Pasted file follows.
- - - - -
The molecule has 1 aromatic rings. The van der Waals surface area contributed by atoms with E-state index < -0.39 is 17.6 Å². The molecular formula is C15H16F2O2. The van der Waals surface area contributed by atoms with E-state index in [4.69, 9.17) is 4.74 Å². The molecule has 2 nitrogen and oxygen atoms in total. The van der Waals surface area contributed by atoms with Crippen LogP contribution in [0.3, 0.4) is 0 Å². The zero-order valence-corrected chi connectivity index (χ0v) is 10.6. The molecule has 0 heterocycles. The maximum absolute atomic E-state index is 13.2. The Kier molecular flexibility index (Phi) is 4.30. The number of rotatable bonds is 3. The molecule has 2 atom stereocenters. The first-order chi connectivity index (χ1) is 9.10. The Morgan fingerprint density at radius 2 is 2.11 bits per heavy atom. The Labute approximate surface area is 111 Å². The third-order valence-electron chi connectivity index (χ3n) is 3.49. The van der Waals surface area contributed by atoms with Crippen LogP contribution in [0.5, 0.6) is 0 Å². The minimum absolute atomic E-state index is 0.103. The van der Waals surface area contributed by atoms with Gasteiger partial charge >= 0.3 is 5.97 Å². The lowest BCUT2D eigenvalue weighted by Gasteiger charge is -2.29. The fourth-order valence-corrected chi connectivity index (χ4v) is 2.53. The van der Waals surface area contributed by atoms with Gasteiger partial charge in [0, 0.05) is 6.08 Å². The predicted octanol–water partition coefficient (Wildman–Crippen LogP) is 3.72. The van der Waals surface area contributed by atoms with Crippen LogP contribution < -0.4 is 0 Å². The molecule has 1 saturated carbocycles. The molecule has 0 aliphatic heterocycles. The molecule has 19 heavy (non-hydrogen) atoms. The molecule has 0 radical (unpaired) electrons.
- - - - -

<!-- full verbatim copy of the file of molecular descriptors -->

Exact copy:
The molecule has 1 aromatic rings. The van der Waals surface area contributed by atoms with E-state index < -0.39 is 17.6 Å². The molecular formula is C15H16F2O2. The van der Waals surface area contributed by atoms with E-state index in [4.69, 9.17) is 4.74 Å². The molecule has 2 nitrogen and oxygen atoms in total. The van der Waals surface area contributed by atoms with Crippen LogP contribution in [0.3, 0.4) is 0 Å². The zero-order valence-corrected chi connectivity index (χ0v) is 10.6. The molecule has 0 heterocycles. The maximum absolute atomic E-state index is 13.2. The Kier molecular flexibility index (Phi) is 4.30. The number of rotatable bonds is 3. The molecule has 2 atom stereocenters. The first-order chi connectivity index (χ1) is 9.10. The Morgan fingerprint density at radius 2 is 2.11 bits per heavy atom. The Labute approximate surface area is 111 Å². The third-order valence-electron chi connectivity index (χ3n) is 3.49. The van der Waals surface area contributed by atoms with Crippen LogP contribution in [0.5, 0.6) is 0 Å². The minimum absolute atomic E-state index is 0.103. The van der Waals surface area contributed by atoms with Gasteiger partial charge >= 0.3 is 5.97 Å². The lowest BCUT2D eigenvalue weighted by Gasteiger charge is -2.29. The fourth-order valence-corrected chi connectivity index (χ4v) is 2.53. The van der Waals surface area contributed by atoms with Gasteiger partial charge in [0, 0.05) is 6.08 Å². The predicted octanol–water partition coefficient (Wildman–Crippen LogP) is 3.72. The van der Waals surface area contributed by atoms with Crippen LogP contribution < -0.4 is 0 Å². The molecule has 1 saturated carbocycles. The molecule has 0 aliphatic heterocycles. The molecule has 19 heavy (non-hydrogen) atoms. The molecule has 0 radical (unpaired) electrons.